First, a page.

By Samuetta Hill Drew
At 2 a.m. on Sunday, Nov. 5, the nation will “fall back” by one hour marking the end of Daylight Saving Time for 2023. Daylight Saving Time has been controversial over the years, from those who wanted it to end, to those who want it to remain yearlong.
Whatever your opinion, I thought it would be fun to begin this short new series with some interesting facts about its origin as we explore some safety measures around Daylight Saving Time in subsequent articles. I used Safety Resources as my reference source.
The topic of changing clocks dates as far back as Benjamin Franklin. He believed in time travel. This famous inventor first discussed changing the clocks in 1784 when he wrote the essay entitled “An Economical Project for Diminishing the Cost of Light” in The Journal of Paris. One of his arguments at the time was that longer daylight hours would save on candle use.
A bug collector is officially credited for the idea of Daylight Saving Time. He was the first to make a serious case. He was an entomologist who did most of his bug hunting at night because he worked at the post office by day. He became frustrated because the sun set early during the summer months. His rationale was that springing the clocks forward would allow more daylight bug collecting as well as other evening activities. He proposed the clocks could switch back in the winter when people, along with bugs, were less likely to be found outdoors.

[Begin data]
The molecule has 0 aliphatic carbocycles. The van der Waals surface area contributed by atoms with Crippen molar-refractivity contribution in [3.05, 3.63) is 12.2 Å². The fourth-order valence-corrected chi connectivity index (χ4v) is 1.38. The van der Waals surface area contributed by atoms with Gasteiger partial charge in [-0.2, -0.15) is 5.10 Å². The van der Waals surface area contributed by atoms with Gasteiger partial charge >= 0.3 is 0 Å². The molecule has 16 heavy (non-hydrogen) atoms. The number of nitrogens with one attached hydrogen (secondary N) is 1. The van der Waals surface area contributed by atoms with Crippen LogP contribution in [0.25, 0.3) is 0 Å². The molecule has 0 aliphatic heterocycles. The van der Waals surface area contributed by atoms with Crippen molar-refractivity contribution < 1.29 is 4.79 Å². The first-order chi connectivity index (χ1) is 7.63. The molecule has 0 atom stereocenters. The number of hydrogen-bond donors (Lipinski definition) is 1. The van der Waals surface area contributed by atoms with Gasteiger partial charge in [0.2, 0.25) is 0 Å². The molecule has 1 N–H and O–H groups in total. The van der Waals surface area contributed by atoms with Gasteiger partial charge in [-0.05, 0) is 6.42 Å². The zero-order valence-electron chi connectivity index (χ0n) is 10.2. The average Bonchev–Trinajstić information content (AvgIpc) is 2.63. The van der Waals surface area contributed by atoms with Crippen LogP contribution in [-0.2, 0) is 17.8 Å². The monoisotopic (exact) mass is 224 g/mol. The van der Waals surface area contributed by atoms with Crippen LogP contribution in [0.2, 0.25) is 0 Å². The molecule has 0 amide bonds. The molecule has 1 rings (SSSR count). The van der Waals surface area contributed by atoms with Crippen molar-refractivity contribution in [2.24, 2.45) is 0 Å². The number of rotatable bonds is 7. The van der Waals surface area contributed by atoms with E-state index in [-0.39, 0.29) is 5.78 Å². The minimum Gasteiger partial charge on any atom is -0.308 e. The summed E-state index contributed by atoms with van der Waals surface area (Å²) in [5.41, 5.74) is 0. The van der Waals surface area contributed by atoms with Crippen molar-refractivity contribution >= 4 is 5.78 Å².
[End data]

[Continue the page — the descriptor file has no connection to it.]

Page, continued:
Daylight Saving Time was formally implemented during WWI in a coordinated effort to minimize coal consumption. Daylight Saving Time was repealed during the peace time between World War I and World War II. It was reinstated again during the second war effort.
There are two U.S. states that do not observe Daylight Saving Time: Arizona and Hawaii.
Countries that observe Daylight Saving Time implement varied implementation dates. For example, Brazil already changed its clocks on the third Saturday in October. Israel usually changes their clocks on the last Sunday in October.
Daylight Saving Time does not begin at the stroke of midnight contrary to popular belief. It actually begins at 2 a.m. This time was selected for a few reasons. One reason is the belief that most individuals will be asleep and will not notice the time change. The other reasons are the idea that most workers with early shifts will still be in bed and most bars and restaurants will be closed.
Hopefully you enjoyed reading these interesting facts about our new safety series where we will share tips on how to Keep an Eye on Safety when Daylight Saving Time – falls back.